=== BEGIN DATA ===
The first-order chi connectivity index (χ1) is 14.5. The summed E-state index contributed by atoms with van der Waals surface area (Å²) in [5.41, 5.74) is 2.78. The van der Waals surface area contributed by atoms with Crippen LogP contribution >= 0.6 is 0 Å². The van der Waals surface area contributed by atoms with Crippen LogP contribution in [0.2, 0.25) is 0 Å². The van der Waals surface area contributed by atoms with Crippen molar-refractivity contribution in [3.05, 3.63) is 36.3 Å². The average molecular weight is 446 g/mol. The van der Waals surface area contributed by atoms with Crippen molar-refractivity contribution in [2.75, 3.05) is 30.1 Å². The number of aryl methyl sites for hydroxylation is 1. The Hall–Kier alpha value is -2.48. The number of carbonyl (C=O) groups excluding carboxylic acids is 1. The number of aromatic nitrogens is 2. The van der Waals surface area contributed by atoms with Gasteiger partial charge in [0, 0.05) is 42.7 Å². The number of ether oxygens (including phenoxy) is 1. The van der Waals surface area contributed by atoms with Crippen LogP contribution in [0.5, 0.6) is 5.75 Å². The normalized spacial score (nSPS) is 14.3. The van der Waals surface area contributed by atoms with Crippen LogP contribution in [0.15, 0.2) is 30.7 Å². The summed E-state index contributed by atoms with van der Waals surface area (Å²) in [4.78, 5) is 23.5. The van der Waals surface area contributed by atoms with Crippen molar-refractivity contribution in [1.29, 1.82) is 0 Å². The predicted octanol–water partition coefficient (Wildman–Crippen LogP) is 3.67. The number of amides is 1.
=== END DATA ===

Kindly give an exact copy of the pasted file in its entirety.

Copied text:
The first-order chi connectivity index (χ1) is 14.5. The summed E-state index contributed by atoms with van der Waals surface area (Å²) in [5.41, 5.74) is 2.78. The van der Waals surface area contributed by atoms with Crippen LogP contribution >= 0.6 is 0 Å². The van der Waals surface area contributed by atoms with Crippen LogP contribution in [0.2, 0.25) is 0 Å². The van der Waals surface area contributed by atoms with Crippen molar-refractivity contribution in [3.05, 3.63) is 36.3 Å². The average molecular weight is 446 g/mol. The van der Waals surface area contributed by atoms with Crippen molar-refractivity contribution in [2.75, 3.05) is 30.1 Å². The number of aryl methyl sites for hydroxylation is 1. The Hall–Kier alpha value is -2.48. The number of carbonyl (C=O) groups excluding carboxylic acids is 1. The number of aromatic nitrogens is 2. The van der Waals surface area contributed by atoms with Gasteiger partial charge in [0, 0.05) is 42.7 Å². The number of ether oxygens (including phenoxy) is 1. The van der Waals surface area contributed by atoms with Crippen LogP contribution in [0.5, 0.6) is 5.75 Å². The normalized spacial score (nSPS) is 14.3. The van der Waals surface area contributed by atoms with Crippen LogP contribution in [0.15, 0.2) is 30.7 Å². The summed E-state index contributed by atoms with van der Waals surface area (Å²) in [4.78, 5) is 23.5. The van der Waals surface area contributed by atoms with Crippen molar-refractivity contribution in [1.29, 1.82) is 0 Å². The predicted octanol–water partition coefficient (Wildman–Crippen LogP) is 3.67. The number of amides is 1.